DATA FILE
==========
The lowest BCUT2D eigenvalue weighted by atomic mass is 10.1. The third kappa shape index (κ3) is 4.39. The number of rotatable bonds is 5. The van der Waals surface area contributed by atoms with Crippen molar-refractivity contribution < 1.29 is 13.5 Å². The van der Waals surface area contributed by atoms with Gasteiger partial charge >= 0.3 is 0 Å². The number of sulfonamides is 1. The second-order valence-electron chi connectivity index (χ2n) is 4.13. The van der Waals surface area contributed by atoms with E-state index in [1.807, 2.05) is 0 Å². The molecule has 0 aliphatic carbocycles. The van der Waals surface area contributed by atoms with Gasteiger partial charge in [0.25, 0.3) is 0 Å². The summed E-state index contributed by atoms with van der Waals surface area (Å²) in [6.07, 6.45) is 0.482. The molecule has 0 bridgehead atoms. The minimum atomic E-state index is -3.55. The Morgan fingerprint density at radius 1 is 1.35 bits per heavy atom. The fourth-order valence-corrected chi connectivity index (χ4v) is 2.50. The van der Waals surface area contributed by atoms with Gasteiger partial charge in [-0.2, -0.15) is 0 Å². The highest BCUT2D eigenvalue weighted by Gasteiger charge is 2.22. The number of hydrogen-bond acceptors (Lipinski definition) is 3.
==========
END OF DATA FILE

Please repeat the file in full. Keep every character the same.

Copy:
The lowest BCUT2D eigenvalue weighted by atomic mass is 10.1. The third kappa shape index (κ3) is 4.39. The number of rotatable bonds is 5. The van der Waals surface area contributed by atoms with Crippen molar-refractivity contribution < 1.29 is 13.5 Å². The van der Waals surface area contributed by atoms with Gasteiger partial charge >= 0.3 is 0 Å². The number of sulfonamides is 1. The second-order valence-electron chi connectivity index (χ2n) is 4.13. The van der Waals surface area contributed by atoms with E-state index in [1.807, 2.05) is 0 Å². The molecule has 0 aliphatic carbocycles. The van der Waals surface area contributed by atoms with Gasteiger partial charge in [0.25, 0.3) is 0 Å². The summed E-state index contributed by atoms with van der Waals surface area (Å²) in [6.07, 6.45) is 0.482. The molecule has 0 bridgehead atoms. The minimum atomic E-state index is -3.55. The Morgan fingerprint density at radius 1 is 1.35 bits per heavy atom. The fourth-order valence-corrected chi connectivity index (χ4v) is 2.50. The van der Waals surface area contributed by atoms with Gasteiger partial charge in [-0.2, -0.15) is 0 Å². The highest BCUT2D eigenvalue weighted by Gasteiger charge is 2.22. The number of hydrogen-bond acceptors (Lipinski definition) is 3.